This book is a little gem and for me is the next best thing to emerge from America since Anne Fadiman's Ex Libris. And I must praise this book as object - its design and production values are among the highest. The typeset pages are a delight (well, apart from one or two typos!), the paper is perfect and I love the uncut fore-edge - not something that British publishers indulge in. The endpapers are yellow, of course, and the cover design inventive and witty.

I was a librarian for 10 years, an independent bookseller for 25, and I have been publishing and writing books since 1979. Although so many of your references are particular to the USA I too have shared many of your experiences and most definitely the same enthusiasms. Thankyou, Lewis Buzbee. If you read this and consider e-mailing me then please do - I have a book I should like to give you.
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10 of 11 people found the following review helpful
on 27 March 2009
Having read Anne Fadiman's Ex Libris and At Large and at Small I rated them on Buzbee's book appeared on my 'recommendations' list soon afterward. It was relatively inexpensive and well-reviewed, so I took the risk. I was very happy that I did so.

Buzbee's memoir and history detail his experience of book-selling in addition to describing the dynamics of selling books in the past, from Alexandrian scroll-sellers to modern day door-to-door Bible and encyclopedia salesmen (they seem always to be men, don't they?).

The book is easy to read, informative and well-written. It fills a space in my burgeoning collection of books about books. It is worth reading simply for the anecdotes that Buzbee recounts about the book industry. The research he put in to the history of books, book selling and publishing makes the book even more entertaining. I was happy Amazon's algorithms selected this book for me.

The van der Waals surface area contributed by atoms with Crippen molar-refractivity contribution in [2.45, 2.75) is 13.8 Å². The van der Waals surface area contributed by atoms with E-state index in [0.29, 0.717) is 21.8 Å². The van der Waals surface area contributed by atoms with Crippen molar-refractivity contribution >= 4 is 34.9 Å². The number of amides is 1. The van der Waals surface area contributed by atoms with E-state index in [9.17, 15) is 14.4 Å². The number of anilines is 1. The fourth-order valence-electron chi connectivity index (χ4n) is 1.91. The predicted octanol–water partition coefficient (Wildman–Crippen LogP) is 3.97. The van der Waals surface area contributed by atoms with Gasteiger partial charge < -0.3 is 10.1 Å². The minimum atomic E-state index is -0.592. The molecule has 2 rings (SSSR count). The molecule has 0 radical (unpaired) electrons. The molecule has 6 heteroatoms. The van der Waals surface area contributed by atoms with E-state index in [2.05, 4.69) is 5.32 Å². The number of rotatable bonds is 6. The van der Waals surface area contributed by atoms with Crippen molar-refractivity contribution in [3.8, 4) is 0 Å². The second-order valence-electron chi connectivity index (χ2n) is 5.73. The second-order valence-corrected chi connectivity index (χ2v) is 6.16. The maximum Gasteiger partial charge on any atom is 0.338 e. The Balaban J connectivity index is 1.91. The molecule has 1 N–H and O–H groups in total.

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3 of 3 people found the following review helpful
on 8 February 2011
Loved this book and read it practically in one sitting. The look and feel of the paper pages (thick and slightly ragged ) and the vast amount of information contained within kept me turning the pages. I learned lots about the book publishing industry, authors i did not know of and book titles i have since looked at buying. For any lover of reading and especially of books themselves, this is a real treat.
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on 17 August 2014
"The front counter of today's bookstore is where the cash register sits expectantly, and there's probably a phone as well..." - revelationary stuff. We go on to learn that, behind the desk, rubber bands and paper clips are also to be found. Kinokuniya Books - "in Japantown" - is "literally incomprehensible" to the author, who concedes that "...what most draws me are the books in Japanese, a language I neither speak nor read..." - frustrating, no doubt. Oh, by the way, the staff at City Lights tend to "sigh" at their customers and there's a food joint nearby wherein the waiters are kinda pushy and abrupt. Clunkily written and consistently boring; this title's best avoided.
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on 21 June 2013
I bought The Yellow-Lighed Bookshop after coming across the reviews on Amazon. I love books - reading them, the physical pleasure of the paper, the size and weight, the cover, the binding all combine give me imense pleasure! It's good to find someone else who feels the same and who has written such a lovely book. You must read it!
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on 5 January 2015
Everyone I know who's read this loves it. Well written and accessible. Highly recommend it.
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Ex Libris: Confessions of a Common Reader
Ex Libris: Confessions of a Common Reader by Anne Fadiman (Paperback - 2 Mar. 2000)